Red Wings Deliver a Sweeping Statement
The Detroit Red Wings and their faithful fans turned the nation’s capital into “Hockeytown” Tuesday night.
Behind two goals by Doug Brown, the Red Wings defeated the Washington Capitals, 4-1, to complete a four-game sweep for their second consecutive Stanley Cup championship in front of 4,000-plus Detroit fans dressed in red and white who did their best not to blend in among the sellout crowd of 19,740 at MCI Center.
Throughout the game, Detroit fans made their team feel at home with “Let’s go Red Wings” chants and caused a stir early in the third period when they gave former defenseman Vladimir Konstantinov--who was in attendance--a standing ovation.
“This one was for No. 16, we did it for him,” said Viacheslav Fetisov about his former Russian teammate Konstantinov, who was seriously injured in a limousine accident six days after Detroit’s title-clinching win over Philadelphia last year.
Center Steve Yzerman won the Conn Smyth award for the most valuable player of the playoffs and Detroit, which swept the Flyers a year ago, became the first team to win back-to-back titles since the Pittsburgh Penguins did so in 1991 and 1992. They also became the first team to complete consecutive sweeps since the New York Islanders did it in 1982 and 1983.
For Detroit Coach Scotty Bowman, the title was his eighth in his 26-season career, tying him with his mentor, Toe Blake, for the most Stanley Cups won by a coach.
“To be thought of in the same breath as [Blake] is a big honor to me,” said Bowman, who did not skate around with the Cup like he did following last year’s title. “Our team just found a lot of ways to win. We were totally focused.”
Detroit, which struggled to three hard-fought one-goal victories over Washington early in the series, made Game 4 look easy.
For the fourth game in a row, Detroit outshot Washington, 38-31, and even though much-maligned goaltender Chris Osgood had to make 30 saves, not too many of them were solid scoring chances.
“I don’t think this was my best game [of the series] because a lot of their shots came from the outside,” said Osgood, who played behind Mike Vernon in last year’s playoffs.
“This is great but I really didn’t [play to prove anything]. I played for my teammates, myself and the fans. I’m excited to win but there’s really no relief yet. I went through a lot over the last two months and I’m a stronger person for it.”
After starting off Game 3 flat and recording only one shot on goal in the first period, the Capitals began Game 4 intent on at least making Osgood work a little more.
But following a strong start in which Washington fired four shots on goal within the first three minutes, the Capitals’ early momentum disappeared after the Red Wings’ checking line of Kirk Maltby, Kris Draper and Joey Kocur kept the puck in the Washington zone for nearly an entire shift.
Even a Washington power-play opportunity at 7:17 from an interference on Detroit’s Anders Eriksson could deter the Red Wings. Detroit’s penalty killers held Washington to one shot on goal before forcing a Capital penalty on Peter Bondra for interference at 9:12.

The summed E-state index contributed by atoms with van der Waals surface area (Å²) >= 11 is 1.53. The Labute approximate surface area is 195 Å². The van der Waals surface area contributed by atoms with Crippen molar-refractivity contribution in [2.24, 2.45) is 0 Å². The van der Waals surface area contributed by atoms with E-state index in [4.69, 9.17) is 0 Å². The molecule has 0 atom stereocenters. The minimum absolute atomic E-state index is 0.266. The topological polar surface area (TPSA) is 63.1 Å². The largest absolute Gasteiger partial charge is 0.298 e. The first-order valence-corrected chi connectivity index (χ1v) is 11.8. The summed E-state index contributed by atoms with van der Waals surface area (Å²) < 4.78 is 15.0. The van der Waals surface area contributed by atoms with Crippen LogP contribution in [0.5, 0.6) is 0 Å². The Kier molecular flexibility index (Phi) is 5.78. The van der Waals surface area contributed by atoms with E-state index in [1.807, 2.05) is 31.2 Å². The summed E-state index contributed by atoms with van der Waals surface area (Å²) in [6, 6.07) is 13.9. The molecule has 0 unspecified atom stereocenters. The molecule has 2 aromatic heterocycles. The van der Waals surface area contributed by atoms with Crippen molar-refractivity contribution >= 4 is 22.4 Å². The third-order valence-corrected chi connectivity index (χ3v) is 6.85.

Detroit then made Washington pay for this mistake when Brown scored his first goal of the game from the left circle at 10:30. Sergei Fedorov showed why he is regarded as more than a scorer when he set the table for the power-play goal with a perfect cross ice assist in front of the Capitals’ Adam Oates to Brown, who finished the play with a shot between the legs of Washington goaltender Olaf Kolzig.
With a 1-0 lead, the Red Wings--who were 13-1 when scoring first in the playoffs--continued to dominate play as they outshot Washington, 11-2, over the final nine minutes of the period.
“That’s the story of the series,” Washington defenseman Joe Reekie said. “They score in the first period and we’re playing catch up.”
Detroit took a commanding two-goal lead at 2:23 of the second period when Martin Lapointe scored his ninth goal of the playoffs. Detroit third-line center Igor Larionov created the score when he skated untouched in the Washington zone before finding Lapointe alone at the blue line.
With Washington looking to get back into the game, Detroit’s intensity dropped and a turnover by defenseman Jamie Macoun led to the Capitals’ first score. Macoun misplayed the puck outside the right post and after a quick scramble, Brian Bellows squeezed in a goal past Osgood from the slot at 7:49 to cut Detroit’s lead to 2-1.
The Capitals stayed aggressive after Bellows’ sixth goal of the postseason but Esa Tikkanen gave Detroit another man-advantage opportunity when he was called for goaltender interference at 11:02.
Detroit again took advantage with its second power-play score of the game when Larry Murphy, a former King and Capital, scored a goal from the right circle at 11:46.
Detroit put the game away early in the third period when Brown scored his third goal in his last three games at 1:32.
“I think the reason why we are so successful is because we are such a close team,” Yzerman said. “Then with the accident, we just got closer. This is sweet and I think we all enjoyed this a little more the second time around.”
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DETROIT BY THE NUMBERS
4: Consecutive Stanley Cup finals that have ended in a sweep.
6: Years since previous back-to-back winner (Pittsburgh).
8: Record-tying number of titles won by Coach Scotty Bowman.
9: Titles for Red Wings, third in history behind Montreal (23) and Toronto (13).